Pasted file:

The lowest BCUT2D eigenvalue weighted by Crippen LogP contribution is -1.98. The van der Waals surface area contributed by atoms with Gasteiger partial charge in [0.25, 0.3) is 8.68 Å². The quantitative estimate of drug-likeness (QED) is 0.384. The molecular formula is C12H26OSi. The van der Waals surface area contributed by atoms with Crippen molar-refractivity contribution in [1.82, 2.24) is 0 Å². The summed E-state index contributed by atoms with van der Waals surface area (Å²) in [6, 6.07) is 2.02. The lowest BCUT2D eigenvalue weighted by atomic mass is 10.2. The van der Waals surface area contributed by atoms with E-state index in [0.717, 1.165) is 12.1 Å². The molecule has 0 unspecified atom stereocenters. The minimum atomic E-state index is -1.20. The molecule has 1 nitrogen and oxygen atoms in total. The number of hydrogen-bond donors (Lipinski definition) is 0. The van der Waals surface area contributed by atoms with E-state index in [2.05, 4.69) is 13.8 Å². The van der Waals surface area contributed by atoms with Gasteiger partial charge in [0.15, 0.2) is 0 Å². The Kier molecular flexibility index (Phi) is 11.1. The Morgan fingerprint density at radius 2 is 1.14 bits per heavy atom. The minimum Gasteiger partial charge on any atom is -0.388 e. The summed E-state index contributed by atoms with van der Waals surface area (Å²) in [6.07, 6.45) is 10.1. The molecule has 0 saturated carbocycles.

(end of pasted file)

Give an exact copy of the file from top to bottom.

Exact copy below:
The lowest BCUT2D eigenvalue weighted by Crippen LogP contribution is -1.98. The van der Waals surface area contributed by atoms with Gasteiger partial charge in [0.25, 0.3) is 8.68 Å². The quantitative estimate of drug-likeness (QED) is 0.384. The molecular formula is C12H26OSi. The van der Waals surface area contributed by atoms with Crippen molar-refractivity contribution in [1.82, 2.24) is 0 Å². The summed E-state index contributed by atoms with van der Waals surface area (Å²) in [6, 6.07) is 2.02. The lowest BCUT2D eigenvalue weighted by atomic mass is 10.2. The van der Waals surface area contributed by atoms with E-state index in [0.717, 1.165) is 12.1 Å². The molecule has 0 unspecified atom stereocenters. The minimum atomic E-state index is -1.20. The molecule has 1 nitrogen and oxygen atoms in total. The number of hydrogen-bond donors (Lipinski definition) is 0. The van der Waals surface area contributed by atoms with E-state index in [2.05, 4.69) is 13.8 Å². The van der Waals surface area contributed by atoms with Gasteiger partial charge in [0.15, 0.2) is 0 Å². The Kier molecular flexibility index (Phi) is 11.1. The Morgan fingerprint density at radius 2 is 1.14 bits per heavy atom. The minimum Gasteiger partial charge on any atom is -0.388 e. The summed E-state index contributed by atoms with van der Waals surface area (Å²) in [6.07, 6.45) is 10.1. The molecule has 0 saturated carbocycles.